Broken Bridge was a humbling sight. Despite our clean-up of 30 January, and the three days of mechanised clean-up by the Corporation prior to that, styrofoam, slippers and sundry other plastic trash still littered the beach. The stretches that were cleaned, especially the area near the bridge along the water’s edge, stuck out like a healthy thumb in a festering hand. And it is here that we saw the retribution for our labour — a subtle acknowledgement by Mother Nature that she liked the small gesture of ours in cleaning up.

There are more than a hundred small, new baby mangroves that have pushed forth their seedlings from the slush. The carpet of plastic trash had suffocated life beneath it. With the deadly carpet gone, nature had taken over once again. There are a hundred new reasons why we should continue to keep that place clean, and to work out ways to prevent it from getting dirty. Give it a year, and we guarantee you a patch of healthy mangroves where one could earlier only see the obnoxious styrofoam and slippers. One youngster from Reclaim Our Beaches had just explained to the Germans a little while ago that ROB intended to defeat the Elevated Expressway. What better way to defeat it than allowing the ecosensitive mangroves to return to the Broken Bridge.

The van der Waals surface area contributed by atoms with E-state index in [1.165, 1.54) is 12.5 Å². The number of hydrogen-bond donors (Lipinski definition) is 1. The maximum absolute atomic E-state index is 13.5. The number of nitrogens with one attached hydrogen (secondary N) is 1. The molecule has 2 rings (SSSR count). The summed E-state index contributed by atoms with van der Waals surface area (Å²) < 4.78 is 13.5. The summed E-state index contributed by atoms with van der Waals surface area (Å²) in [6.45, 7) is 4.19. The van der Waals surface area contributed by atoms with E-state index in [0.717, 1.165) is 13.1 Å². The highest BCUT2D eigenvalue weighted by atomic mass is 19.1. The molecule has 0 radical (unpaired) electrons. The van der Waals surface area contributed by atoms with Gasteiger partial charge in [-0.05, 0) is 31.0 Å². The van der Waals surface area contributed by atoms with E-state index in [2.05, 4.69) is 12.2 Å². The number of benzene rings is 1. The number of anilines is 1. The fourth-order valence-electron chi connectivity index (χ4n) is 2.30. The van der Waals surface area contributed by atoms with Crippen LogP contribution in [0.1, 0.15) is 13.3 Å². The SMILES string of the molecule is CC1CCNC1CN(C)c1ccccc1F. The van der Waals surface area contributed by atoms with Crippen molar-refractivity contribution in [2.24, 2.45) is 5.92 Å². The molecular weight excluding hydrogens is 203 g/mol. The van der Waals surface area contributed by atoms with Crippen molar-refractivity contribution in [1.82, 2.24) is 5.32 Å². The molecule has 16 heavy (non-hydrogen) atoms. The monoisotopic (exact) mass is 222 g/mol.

Bringing back the mangroves to the Adyar River requires nothing more than just leaving the River alone. The hundred odd ROB babies are evidence enough. My wife calls them “Thank you bouquets” from the River to us. As a responsible parent, you owe your babies a visit. I’m sure you’ll understand if they can’t leave their place to visit you. If you get to Broken Bridge, walk beneath it. But tread carefully. And if possible, carry a sack and clean up whatever you can. Every sack counts. In early March, let’s have a celebration for the month-old babies.